"Come off it," he snapped. "Something's up and I want to know what's cooking."
"Lieutenant, you're now asking me to describe to you how someone might rig the Kentucky Derby in a world full of expert telepaths and perceptives and manipulators, a large number of which will be rather well-paid to lend their extrasensory power to the process of keeping the Derby pure."
He eyed me sourly. "Remember, 'Fireman' O'Leary?"
"That's an unfair allegation," I replied. "The rumor that he started the Chicago Fire is absolutely unfounded."
"As I recall, 'Fireman' O'Leary came by his nickname about one hundred years after the holocaust that started on DeKoven Street in 1871. It seems that 'Fireman' O'Leary was most useful in helping the fillies home at Washington Park by assaulting them in the region of the bangtail with small bollops of pure incandescence. He was a pyrotic."
"That is a false accusation—"
"It was never proved," admitted the lieutenant, "because any one who accused anybody of making use of extrasensory faculties in 1971 would have been tossed into that establishment out on Narragansett Avenue where the headshrinkers once plied their mystic trade."
"Things are different now."
"Indeed they are, Wally. Which is why I'm here. No one but a fumbling idiot would try anything as crude as speeding a dog over the line by pyrotics or by jolting the animals with a bolt of electrical energy."
"So considering the sad and sorry fact that human nature does not change very much despite the vast possibility for improvement, we must anticipate a fix that has been contrived and executed on a level that takes full cognizance of the widespread presence of psi-function."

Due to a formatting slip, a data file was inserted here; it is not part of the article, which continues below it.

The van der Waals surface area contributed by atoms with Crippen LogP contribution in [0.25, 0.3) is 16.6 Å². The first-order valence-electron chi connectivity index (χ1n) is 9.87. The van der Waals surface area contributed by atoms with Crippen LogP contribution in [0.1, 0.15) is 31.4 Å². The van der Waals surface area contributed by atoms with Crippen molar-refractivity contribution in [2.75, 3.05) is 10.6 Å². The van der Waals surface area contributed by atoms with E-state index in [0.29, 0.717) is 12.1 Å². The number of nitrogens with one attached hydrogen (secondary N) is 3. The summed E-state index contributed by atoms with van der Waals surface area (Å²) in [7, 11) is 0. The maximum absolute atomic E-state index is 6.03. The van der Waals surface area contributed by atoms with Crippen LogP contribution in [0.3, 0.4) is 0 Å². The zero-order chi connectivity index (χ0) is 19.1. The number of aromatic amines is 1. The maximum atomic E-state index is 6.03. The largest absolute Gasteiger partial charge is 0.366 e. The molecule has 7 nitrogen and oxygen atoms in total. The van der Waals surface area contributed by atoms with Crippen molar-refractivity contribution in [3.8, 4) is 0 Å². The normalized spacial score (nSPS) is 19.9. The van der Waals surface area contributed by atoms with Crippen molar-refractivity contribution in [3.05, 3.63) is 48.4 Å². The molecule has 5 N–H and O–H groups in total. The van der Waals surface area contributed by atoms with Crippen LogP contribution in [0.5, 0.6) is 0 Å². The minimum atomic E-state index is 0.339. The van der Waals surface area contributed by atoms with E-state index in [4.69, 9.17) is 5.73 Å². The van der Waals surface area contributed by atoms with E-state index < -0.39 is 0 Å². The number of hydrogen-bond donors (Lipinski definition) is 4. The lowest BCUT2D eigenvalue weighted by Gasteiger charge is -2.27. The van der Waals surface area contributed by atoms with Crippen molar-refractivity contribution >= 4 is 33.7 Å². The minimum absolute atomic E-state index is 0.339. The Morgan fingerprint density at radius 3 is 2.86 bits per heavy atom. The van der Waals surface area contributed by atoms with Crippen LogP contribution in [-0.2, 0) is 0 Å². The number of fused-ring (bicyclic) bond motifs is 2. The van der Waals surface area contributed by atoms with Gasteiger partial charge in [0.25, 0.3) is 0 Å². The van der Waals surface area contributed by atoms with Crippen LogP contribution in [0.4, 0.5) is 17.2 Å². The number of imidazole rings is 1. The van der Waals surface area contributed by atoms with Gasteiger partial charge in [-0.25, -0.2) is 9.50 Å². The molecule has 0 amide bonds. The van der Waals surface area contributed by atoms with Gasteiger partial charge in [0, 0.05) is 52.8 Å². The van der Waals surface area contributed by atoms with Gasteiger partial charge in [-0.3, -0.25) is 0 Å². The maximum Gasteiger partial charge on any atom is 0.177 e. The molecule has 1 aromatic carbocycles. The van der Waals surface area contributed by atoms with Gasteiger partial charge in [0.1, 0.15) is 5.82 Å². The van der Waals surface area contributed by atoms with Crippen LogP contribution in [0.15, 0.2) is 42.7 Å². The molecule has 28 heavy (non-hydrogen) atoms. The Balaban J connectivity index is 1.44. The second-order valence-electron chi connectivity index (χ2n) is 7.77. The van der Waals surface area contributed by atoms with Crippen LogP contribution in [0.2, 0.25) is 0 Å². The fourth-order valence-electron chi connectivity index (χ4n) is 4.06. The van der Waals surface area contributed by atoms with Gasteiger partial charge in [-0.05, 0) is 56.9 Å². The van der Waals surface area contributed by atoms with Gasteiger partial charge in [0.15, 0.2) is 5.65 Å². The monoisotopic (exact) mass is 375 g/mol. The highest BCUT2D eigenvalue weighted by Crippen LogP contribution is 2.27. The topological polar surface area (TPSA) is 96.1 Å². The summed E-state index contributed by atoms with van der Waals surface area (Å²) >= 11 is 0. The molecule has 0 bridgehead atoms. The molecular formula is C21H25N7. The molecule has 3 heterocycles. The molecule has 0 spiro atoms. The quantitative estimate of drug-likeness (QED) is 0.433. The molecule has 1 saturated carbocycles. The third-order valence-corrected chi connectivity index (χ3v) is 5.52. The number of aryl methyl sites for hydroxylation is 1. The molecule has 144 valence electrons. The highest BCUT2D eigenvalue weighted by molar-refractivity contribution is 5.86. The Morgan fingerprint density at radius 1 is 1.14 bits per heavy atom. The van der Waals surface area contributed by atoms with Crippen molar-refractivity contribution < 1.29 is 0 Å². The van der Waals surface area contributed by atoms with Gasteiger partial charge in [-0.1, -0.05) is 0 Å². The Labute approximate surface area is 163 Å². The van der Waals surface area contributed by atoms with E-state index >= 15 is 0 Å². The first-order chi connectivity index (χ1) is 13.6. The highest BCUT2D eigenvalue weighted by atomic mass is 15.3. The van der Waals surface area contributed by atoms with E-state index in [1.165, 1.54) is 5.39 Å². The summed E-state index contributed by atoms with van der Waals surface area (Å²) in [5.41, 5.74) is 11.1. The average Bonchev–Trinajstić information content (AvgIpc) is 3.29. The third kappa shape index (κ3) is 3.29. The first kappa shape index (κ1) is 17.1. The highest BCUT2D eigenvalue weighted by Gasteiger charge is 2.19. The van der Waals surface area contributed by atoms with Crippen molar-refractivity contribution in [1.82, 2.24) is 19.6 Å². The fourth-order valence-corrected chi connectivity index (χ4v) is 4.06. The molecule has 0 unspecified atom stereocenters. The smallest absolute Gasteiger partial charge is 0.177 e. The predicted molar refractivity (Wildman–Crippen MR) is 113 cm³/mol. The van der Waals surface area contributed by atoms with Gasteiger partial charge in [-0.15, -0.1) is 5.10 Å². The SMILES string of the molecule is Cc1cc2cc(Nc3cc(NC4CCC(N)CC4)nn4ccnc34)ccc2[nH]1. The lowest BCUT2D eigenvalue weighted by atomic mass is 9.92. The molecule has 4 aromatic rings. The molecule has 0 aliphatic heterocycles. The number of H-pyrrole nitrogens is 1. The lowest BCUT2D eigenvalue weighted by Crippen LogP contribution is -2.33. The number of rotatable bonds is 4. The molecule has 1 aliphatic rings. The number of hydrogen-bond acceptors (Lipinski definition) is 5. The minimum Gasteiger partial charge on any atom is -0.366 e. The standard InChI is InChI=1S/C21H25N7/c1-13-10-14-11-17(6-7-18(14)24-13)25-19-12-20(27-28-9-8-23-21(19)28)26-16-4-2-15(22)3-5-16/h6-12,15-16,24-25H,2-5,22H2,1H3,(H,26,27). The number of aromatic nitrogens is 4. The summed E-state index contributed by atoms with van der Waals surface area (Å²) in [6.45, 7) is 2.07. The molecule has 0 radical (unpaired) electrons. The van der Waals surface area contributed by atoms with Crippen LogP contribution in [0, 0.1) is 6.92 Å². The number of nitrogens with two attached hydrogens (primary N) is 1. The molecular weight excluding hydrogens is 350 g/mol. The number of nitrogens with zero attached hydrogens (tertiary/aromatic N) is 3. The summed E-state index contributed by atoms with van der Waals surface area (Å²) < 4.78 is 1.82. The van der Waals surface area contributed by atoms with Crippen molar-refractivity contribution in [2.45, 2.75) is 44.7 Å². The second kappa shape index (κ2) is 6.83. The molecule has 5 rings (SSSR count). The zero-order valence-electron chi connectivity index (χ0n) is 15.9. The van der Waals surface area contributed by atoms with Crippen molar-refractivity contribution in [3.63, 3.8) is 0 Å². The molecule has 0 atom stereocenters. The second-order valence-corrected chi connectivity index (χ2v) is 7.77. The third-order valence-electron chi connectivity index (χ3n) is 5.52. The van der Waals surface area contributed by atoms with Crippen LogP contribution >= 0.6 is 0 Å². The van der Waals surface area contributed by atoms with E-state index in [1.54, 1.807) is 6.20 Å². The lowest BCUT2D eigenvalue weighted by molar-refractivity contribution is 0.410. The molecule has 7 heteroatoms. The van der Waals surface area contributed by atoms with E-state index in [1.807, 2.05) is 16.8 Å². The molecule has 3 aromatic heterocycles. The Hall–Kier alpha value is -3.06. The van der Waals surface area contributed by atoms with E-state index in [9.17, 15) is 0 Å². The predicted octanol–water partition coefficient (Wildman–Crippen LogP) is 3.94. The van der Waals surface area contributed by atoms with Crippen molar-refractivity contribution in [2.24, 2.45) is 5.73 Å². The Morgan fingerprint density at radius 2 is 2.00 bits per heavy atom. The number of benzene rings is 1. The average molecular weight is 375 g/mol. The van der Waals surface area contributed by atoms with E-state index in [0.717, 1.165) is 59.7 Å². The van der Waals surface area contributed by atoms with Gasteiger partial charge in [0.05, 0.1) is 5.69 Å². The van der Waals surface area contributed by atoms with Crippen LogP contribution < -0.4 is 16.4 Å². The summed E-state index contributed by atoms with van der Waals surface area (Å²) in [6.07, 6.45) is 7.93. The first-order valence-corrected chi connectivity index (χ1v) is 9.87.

"But again, why me?"
"Was not 'Fireman' O'Leary an ancestor of yours?"
"He was my maternal grandparent."
"And so you do indeed come from a long line of horse operators, don't you?"
"I resent your invidious implications."
"And wasn't 'Wireless' Wilson the paternal ancestor from whom the family name has come?"
"I fail to see ... the allegation that my father's father employed telepathy to transmit track information faster than the wire services has never been proved."
He smiled knowingly. "Wally," he said slowly, "if you feel that allegations have somehow impugned the pure name of your family, you could apply for a review of their several appearances in court. It's possible that 'Fireman' O'Leary did not use his pyrotic talent to enhance the running speed of some tired old dogs."
"So I think we understand one another, Wally. There is also reason to believe that psionic talent tends to run in families. You're a psi-man and a good one."
"If I hear of anything—"
"You'll let me know," he said flatly. "And if Flying Heels, Moonbeam, and-or Lady Grace even so much as succeed in staying on their feet for the whole race, I'll be back demanding to know how you—Wally Wilson—managed to hold them up!"
After which the good Lieutenant Delancey left me to my thoughts—which were most uncomfortable.
Barcelona had to be kept cheerful. But the dogs he'd picked could only come in first unassisted if they happened to be leading the field that started the next